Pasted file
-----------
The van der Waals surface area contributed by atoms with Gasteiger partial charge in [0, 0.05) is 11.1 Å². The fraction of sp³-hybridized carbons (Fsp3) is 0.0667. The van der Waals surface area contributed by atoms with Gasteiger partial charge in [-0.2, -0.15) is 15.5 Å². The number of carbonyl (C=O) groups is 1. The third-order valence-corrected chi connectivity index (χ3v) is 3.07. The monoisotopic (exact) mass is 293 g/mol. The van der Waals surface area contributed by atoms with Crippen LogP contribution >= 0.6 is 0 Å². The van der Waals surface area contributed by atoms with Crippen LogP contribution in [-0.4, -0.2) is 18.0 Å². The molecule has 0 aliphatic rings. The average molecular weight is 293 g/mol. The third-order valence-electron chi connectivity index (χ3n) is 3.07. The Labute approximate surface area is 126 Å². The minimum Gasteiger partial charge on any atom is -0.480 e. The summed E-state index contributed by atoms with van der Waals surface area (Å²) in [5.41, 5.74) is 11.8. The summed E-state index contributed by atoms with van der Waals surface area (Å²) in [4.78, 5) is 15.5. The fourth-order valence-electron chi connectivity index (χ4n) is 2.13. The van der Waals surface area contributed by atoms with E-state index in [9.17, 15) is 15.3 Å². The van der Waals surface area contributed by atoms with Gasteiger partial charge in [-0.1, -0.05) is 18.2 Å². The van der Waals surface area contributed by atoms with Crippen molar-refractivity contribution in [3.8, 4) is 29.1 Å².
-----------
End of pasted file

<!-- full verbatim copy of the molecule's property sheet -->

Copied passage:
The van der Waals surface area contributed by atoms with Gasteiger partial charge in [0, 0.05) is 11.1 Å². The fraction of sp³-hybridized carbons (Fsp3) is 0.0667. The van der Waals surface area contributed by atoms with Gasteiger partial charge in [-0.2, -0.15) is 15.5 Å². The number of carbonyl (C=O) groups is 1. The third-order valence-corrected chi connectivity index (χ3v) is 3.07. The monoisotopic (exact) mass is 293 g/mol. The van der Waals surface area contributed by atoms with Crippen LogP contribution >= 0.6 is 0 Å². The van der Waals surface area contributed by atoms with Crippen LogP contribution in [-0.4, -0.2) is 18.0 Å². The molecule has 0 aliphatic rings. The average molecular weight is 293 g/mol. The third-order valence-electron chi connectivity index (χ3n) is 3.07. The Labute approximate surface area is 126 Å². The minimum Gasteiger partial charge on any atom is -0.480 e. The summed E-state index contributed by atoms with van der Waals surface area (Å²) in [5.41, 5.74) is 11.8. The summed E-state index contributed by atoms with van der Waals surface area (Å²) in [4.78, 5) is 15.5. The fourth-order valence-electron chi connectivity index (χ4n) is 2.13. The van der Waals surface area contributed by atoms with E-state index in [9.17, 15) is 15.3 Å². The van der Waals surface area contributed by atoms with Gasteiger partial charge in [-0.1, -0.05) is 18.2 Å². The van der Waals surface area contributed by atoms with Crippen molar-refractivity contribution in [3.8, 4) is 29.1 Å².